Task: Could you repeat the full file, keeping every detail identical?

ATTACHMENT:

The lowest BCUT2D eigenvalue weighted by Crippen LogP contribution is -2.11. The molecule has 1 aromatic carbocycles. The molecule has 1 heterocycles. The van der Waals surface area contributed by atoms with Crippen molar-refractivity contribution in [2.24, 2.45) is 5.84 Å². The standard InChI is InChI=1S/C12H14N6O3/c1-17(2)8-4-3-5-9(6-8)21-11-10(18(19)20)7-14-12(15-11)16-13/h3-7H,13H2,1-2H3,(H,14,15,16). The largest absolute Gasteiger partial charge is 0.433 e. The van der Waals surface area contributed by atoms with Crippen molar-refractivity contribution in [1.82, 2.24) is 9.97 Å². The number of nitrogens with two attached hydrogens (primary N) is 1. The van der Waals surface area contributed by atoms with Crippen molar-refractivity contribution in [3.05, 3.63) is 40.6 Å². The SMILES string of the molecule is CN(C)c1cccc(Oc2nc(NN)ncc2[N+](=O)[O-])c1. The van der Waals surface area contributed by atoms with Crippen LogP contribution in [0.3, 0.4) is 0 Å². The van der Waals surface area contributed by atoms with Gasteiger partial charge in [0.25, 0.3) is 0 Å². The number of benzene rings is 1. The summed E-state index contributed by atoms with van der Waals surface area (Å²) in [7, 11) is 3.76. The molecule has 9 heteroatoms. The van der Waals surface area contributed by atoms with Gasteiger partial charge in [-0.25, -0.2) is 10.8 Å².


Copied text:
The lowest BCUT2D eigenvalue weighted by Crippen LogP contribution is -2.11. The molecule has 1 aromatic carbocycles. The molecule has 1 heterocycles. The van der Waals surface area contributed by atoms with Crippen molar-refractivity contribution in [2.24, 2.45) is 5.84 Å². The standard InChI is InChI=1S/C12H14N6O3/c1-17(2)8-4-3-5-9(6-8)21-11-10(18(19)20)7-14-12(15-11)16-13/h3-7H,13H2,1-2H3,(H,14,15,16). The largest absolute Gasteiger partial charge is 0.433 e. The van der Waals surface area contributed by atoms with Crippen molar-refractivity contribution in [1.82, 2.24) is 9.97 Å². The number of nitrogens with two attached hydrogens (primary N) is 1. The van der Waals surface area contributed by atoms with Crippen molar-refractivity contribution in [3.05, 3.63) is 40.6 Å². The SMILES string of the molecule is CN(C)c1cccc(Oc2nc(NN)ncc2[N+](=O)[O-])c1. The van der Waals surface area contributed by atoms with Crippen LogP contribution in [0.3, 0.4) is 0 Å². The van der Waals surface area contributed by atoms with Gasteiger partial charge in [0.25, 0.3) is 0 Å². The number of benzene rings is 1. The summed E-state index contributed by atoms with van der Waals surface area (Å²) in [7, 11) is 3.76. The molecule has 9 heteroatoms. The van der Waals surface area contributed by atoms with Gasteiger partial charge in [-0.25, -0.2) is 10.8 Å².